Back to our roots
In 2018, Josue Eclar from San Manuel, Isabela, passed through the Pura-Gerona entrance of the newly constructed Tarlac-Pangasinan-La Union Expressway (TPLEx). He chanced upon the Eclar compound of Mayor Eloy Eclar of Gerona. There was a large sign that said “Eclar” in the building along the road. He was so curious he stopped and sought members of the Eclar clan. Luckily, he was led to an elder of the clan, Felixberto Eclar Jr. Joe took the opportunity to invite Felixberto and other Eclars to attend an Eclar clan reunion in San Manuel, Isabela, a few weeks hence.
Attending that reunion was a leap of faith. There was some wariness, knowing how many Filipinos started having surnames only after Spanish governor general Narciso Claveria decreed in 1849 that Filipinos should adopt Christian names and surnames to establish a “civilized” identity, facilitate administration of the colony, as well as control migration and tax evasion.
But Joe’s invitation was too good to pass up. It was time to find out whether the Isabela Eclars and the Tarlac Eclars were related. I flew from Manila to Isabela to attend that reunion, to join the other Eclars from Tarlac. We were treated like long-lost relatives. We found the Isabela Eclars to be such a large, well-organized clan, and fun to be with.
We from Tarlac were expecting to learn at best that the Isabela Eclars also came from the Ilocos. But they told us that their clan came from Pura, Tarlac! The oldest living Isabela Eclar, Catalino “Doming” Eclar, now 91, told us that his father said he had a cousin in Pura, Tarlac, named “Immo.” He must have been referring to my maternal grandfather, Guillermo Eclar.
Last Jan. 27, Saturday, it was the turn of the Eclar Clan of Pura to host a reunion. This was to be the biggest and most inclusive reunion. When we finally held the reunion, we were amazed at the enthusiasm of our “kabagyans” (relatives) from Isabela. They promised 120 would attend from San Manuel, Isabela, and 20 from Cauayan and Quirino. Indeed, they were true to their word. About 150 of them came to Pura, Tarlac. This meant they left Isabela at midnight, arriving in Pura, Tarlac, for the reunion registration that started at 8 am. There were 200 Eclars from Pura, and so we had an actual count of 347 attendees.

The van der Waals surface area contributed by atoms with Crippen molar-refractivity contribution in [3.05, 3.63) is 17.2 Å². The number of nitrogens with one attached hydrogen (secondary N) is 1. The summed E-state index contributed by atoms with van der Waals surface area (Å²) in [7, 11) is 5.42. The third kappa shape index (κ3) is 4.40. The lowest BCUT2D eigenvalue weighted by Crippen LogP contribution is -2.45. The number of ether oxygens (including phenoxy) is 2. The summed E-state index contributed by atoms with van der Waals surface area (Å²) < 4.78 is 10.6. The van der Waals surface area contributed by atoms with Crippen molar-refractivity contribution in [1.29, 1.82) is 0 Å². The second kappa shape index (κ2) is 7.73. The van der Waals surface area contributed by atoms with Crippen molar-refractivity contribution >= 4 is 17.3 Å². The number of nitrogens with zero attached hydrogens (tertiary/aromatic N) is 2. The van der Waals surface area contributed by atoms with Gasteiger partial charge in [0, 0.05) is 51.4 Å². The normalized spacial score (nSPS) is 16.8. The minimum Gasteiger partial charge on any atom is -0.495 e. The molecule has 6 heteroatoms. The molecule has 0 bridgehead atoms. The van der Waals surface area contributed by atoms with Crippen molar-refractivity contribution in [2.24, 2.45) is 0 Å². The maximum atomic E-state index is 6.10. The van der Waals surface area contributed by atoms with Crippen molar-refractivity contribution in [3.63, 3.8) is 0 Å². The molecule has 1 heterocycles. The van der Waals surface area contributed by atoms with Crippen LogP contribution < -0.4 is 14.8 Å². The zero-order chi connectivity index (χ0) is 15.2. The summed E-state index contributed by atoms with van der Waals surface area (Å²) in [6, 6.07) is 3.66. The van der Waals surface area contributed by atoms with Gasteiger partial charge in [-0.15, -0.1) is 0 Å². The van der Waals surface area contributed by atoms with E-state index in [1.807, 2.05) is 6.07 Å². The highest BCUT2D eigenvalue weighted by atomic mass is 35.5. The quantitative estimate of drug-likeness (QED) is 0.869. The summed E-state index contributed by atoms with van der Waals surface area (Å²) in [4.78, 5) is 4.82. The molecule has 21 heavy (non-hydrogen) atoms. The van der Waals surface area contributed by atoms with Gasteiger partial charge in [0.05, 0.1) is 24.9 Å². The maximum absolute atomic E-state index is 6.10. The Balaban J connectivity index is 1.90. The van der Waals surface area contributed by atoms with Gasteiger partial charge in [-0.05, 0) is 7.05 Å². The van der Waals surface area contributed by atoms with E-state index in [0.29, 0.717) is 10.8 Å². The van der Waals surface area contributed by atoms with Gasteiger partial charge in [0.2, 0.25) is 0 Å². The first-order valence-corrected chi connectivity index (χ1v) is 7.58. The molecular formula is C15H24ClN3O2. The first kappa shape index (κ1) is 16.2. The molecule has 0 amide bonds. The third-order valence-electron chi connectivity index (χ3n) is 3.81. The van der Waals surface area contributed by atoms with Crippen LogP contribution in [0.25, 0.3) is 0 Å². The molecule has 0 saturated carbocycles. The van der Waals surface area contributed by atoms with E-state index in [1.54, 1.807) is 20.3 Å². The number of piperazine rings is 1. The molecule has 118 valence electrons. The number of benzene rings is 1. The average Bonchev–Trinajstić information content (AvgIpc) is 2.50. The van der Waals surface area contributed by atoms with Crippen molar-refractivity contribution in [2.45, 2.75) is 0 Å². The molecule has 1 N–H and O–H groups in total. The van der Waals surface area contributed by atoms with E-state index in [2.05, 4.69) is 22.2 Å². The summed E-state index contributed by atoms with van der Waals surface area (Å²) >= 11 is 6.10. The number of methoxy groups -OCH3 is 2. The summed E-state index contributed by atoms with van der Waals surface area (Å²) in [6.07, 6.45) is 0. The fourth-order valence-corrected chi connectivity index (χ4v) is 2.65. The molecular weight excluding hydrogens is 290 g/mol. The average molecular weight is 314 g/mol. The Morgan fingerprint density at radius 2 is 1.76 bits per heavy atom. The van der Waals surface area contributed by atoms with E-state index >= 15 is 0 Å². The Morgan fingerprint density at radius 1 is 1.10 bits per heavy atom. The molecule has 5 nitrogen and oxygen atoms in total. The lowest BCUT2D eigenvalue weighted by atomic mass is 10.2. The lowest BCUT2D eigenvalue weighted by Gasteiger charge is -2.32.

The reunion was a crisp five-hour program, formally starting at 10:30 a.m. and ending at 3:30 p.m. But there was no lull or boring moment. There was a sharing of untold stories by the living elders about their lives. The youth on both sides came meticulously prepared to render modern and folk dances, singing, and dancing. To the delight of the participants, there were so many prizes to raffle off. There was so much generosity among the Eclar families from Tarlac and Isabela that I restrained myself from using this as a forum to thank them.
I saw the reunion as a Thanksgiving. There was demonstrable progress in the family lives of the Eclars of Pura and Tarlac, evident from the mien of the youth—respectful, engaged, and confident. Such a contrast. Domingo tells the story that, at a time of severe hardship, their branch of the clan decided to relocate to Isabela where they learned there was bountiful land. He said it took them a month to reach what later on was the town of Callang, later renamed San Manuel.
The reunion showcased individual, family, and clan progress, no matter how unreliable the national governance and development environment might have at times been. But there were no egos, no one-upmanship, only genuine camaraderie and kinship. The reunion extolled the Filipino spirit. It started with a robust singing of the national anthem and ended with all participants holding hands in a mammoth circle to solemnly sing “Bayan Ko.” I had goosebumps at this moment.
I feel some calmness writing this column about family and local color. It is a welcome respite from the hysterical phase of the nation acting like a cockpit arena where people shout, sa “pula, sa puti!” except that they might as well be saying, “kay Bongbong, kay Digong!” Filipinos have no time or passion for issues in their neighborhoods and cities, but they will have time to take up partisan positions on national issues. We have become so diametrically fragmented it is hardly imaginable that we constitute one large family. May we learn to be the change we seek.